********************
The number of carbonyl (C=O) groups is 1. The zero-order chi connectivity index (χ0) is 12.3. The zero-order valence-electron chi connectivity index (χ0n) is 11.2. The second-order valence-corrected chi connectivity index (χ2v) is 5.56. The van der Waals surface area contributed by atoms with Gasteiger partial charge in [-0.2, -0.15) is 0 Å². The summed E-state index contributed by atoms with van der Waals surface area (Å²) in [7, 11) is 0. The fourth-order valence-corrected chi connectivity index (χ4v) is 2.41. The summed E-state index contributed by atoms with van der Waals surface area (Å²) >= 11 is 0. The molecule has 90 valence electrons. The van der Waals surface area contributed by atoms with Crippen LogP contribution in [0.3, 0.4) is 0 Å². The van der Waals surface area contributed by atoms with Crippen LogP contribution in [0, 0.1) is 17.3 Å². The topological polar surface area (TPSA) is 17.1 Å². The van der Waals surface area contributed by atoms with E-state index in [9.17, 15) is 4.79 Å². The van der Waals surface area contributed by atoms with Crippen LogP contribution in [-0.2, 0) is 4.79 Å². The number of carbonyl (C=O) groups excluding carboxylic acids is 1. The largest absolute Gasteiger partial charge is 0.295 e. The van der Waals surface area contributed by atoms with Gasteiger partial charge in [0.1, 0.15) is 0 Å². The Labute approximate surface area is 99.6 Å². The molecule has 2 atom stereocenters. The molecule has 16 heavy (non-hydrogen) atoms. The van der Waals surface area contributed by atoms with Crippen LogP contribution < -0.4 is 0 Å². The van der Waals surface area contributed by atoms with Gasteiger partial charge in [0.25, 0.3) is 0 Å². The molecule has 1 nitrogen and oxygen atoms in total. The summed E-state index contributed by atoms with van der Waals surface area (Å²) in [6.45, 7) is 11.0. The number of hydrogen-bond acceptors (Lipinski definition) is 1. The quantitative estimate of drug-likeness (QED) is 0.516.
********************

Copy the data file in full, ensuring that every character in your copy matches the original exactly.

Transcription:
The number of carbonyl (C=O) groups is 1. The zero-order chi connectivity index (χ0) is 12.3. The zero-order valence-electron chi connectivity index (χ0n) is 11.2. The second-order valence-corrected chi connectivity index (χ2v) is 5.56. The van der Waals surface area contributed by atoms with Gasteiger partial charge in [-0.2, -0.15) is 0 Å². The summed E-state index contributed by atoms with van der Waals surface area (Å²) in [7, 11) is 0. The fourth-order valence-corrected chi connectivity index (χ4v) is 2.41. The summed E-state index contributed by atoms with van der Waals surface area (Å²) >= 11 is 0. The molecule has 90 valence electrons. The van der Waals surface area contributed by atoms with Crippen LogP contribution in [0.3, 0.4) is 0 Å². The van der Waals surface area contributed by atoms with Crippen LogP contribution in [0, 0.1) is 17.3 Å². The topological polar surface area (TPSA) is 17.1 Å². The van der Waals surface area contributed by atoms with E-state index in [9.17, 15) is 4.79 Å². The van der Waals surface area contributed by atoms with Crippen LogP contribution in [-0.2, 0) is 4.79 Å². The number of carbonyl (C=O) groups excluding carboxylic acids is 1. The largest absolute Gasteiger partial charge is 0.295 e. The van der Waals surface area contributed by atoms with Gasteiger partial charge in [0.1, 0.15) is 0 Å². The Labute approximate surface area is 99.6 Å². The molecule has 2 atom stereocenters. The molecule has 16 heavy (non-hydrogen) atoms. The van der Waals surface area contributed by atoms with Crippen LogP contribution < -0.4 is 0 Å². The van der Waals surface area contributed by atoms with Gasteiger partial charge in [0.25, 0.3) is 0 Å². The molecule has 1 nitrogen and oxygen atoms in total. The summed E-state index contributed by atoms with van der Waals surface area (Å²) in [6.45, 7) is 11.0. The number of hydrogen-bond acceptors (Lipinski definition) is 1. The quantitative estimate of drug-likeness (QED) is 0.516.